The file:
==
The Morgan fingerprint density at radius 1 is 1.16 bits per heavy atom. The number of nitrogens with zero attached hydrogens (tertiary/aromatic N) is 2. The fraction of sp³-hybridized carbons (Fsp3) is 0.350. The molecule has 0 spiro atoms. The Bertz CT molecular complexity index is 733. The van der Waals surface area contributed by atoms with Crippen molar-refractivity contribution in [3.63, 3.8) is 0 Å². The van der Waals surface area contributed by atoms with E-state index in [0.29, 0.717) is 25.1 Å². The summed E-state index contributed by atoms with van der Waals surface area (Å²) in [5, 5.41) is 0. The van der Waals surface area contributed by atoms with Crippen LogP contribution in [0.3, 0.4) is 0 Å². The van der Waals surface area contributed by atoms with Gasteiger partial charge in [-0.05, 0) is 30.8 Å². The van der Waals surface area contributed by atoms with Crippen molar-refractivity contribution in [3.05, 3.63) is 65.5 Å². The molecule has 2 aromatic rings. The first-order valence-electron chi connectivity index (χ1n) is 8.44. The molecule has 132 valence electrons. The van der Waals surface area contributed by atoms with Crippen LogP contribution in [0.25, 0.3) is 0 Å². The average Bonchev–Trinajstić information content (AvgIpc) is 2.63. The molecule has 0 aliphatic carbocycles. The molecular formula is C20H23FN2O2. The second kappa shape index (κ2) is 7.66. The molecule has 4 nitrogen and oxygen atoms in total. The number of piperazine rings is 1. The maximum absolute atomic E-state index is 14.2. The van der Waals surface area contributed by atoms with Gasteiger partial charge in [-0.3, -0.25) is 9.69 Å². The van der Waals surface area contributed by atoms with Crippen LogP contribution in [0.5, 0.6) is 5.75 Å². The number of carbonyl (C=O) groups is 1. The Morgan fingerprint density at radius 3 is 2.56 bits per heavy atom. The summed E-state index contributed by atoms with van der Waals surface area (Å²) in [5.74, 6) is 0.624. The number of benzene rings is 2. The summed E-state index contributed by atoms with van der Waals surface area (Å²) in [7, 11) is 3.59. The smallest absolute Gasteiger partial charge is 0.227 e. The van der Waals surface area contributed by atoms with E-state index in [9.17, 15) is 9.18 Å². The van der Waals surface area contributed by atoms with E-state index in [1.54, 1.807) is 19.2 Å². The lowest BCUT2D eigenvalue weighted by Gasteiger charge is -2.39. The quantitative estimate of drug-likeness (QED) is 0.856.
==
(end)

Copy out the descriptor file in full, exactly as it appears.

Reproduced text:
The Morgan fingerprint density at radius 1 is 1.16 bits per heavy atom. The number of nitrogens with zero attached hydrogens (tertiary/aromatic N) is 2. The fraction of sp³-hybridized carbons (Fsp3) is 0.350. The molecule has 0 spiro atoms. The Bertz CT molecular complexity index is 733. The van der Waals surface area contributed by atoms with Crippen molar-refractivity contribution in [3.63, 3.8) is 0 Å². The van der Waals surface area contributed by atoms with E-state index in [0.29, 0.717) is 25.1 Å². The summed E-state index contributed by atoms with van der Waals surface area (Å²) in [5, 5.41) is 0. The van der Waals surface area contributed by atoms with Crippen LogP contribution in [0.3, 0.4) is 0 Å². The van der Waals surface area contributed by atoms with Gasteiger partial charge in [-0.05, 0) is 30.8 Å². The van der Waals surface area contributed by atoms with Crippen molar-refractivity contribution in [3.05, 3.63) is 65.5 Å². The molecule has 2 aromatic rings. The first-order valence-electron chi connectivity index (χ1n) is 8.44. The molecule has 132 valence electrons. The van der Waals surface area contributed by atoms with Crippen LogP contribution in [0.25, 0.3) is 0 Å². The average Bonchev–Trinajstić information content (AvgIpc) is 2.63. The molecule has 0 aliphatic carbocycles. The molecular formula is C20H23FN2O2. The second kappa shape index (κ2) is 7.66. The molecule has 4 nitrogen and oxygen atoms in total. The number of piperazine rings is 1. The maximum absolute atomic E-state index is 14.2. The van der Waals surface area contributed by atoms with Gasteiger partial charge in [-0.3, -0.25) is 9.69 Å². The van der Waals surface area contributed by atoms with Crippen LogP contribution in [0.5, 0.6) is 5.75 Å². The number of carbonyl (C=O) groups is 1. The Morgan fingerprint density at radius 3 is 2.56 bits per heavy atom. The summed E-state index contributed by atoms with van der Waals surface area (Å²) in [5.74, 6) is 0.624. The number of benzene rings is 2. The summed E-state index contributed by atoms with van der Waals surface area (Å²) in [7, 11) is 3.59. The smallest absolute Gasteiger partial charge is 0.227 e. The van der Waals surface area contributed by atoms with E-state index in [9.17, 15) is 9.18 Å². The van der Waals surface area contributed by atoms with E-state index in [1.54, 1.807) is 19.2 Å². The lowest BCUT2D eigenvalue weighted by Gasteiger charge is -2.39. The quantitative estimate of drug-likeness (QED) is 0.856.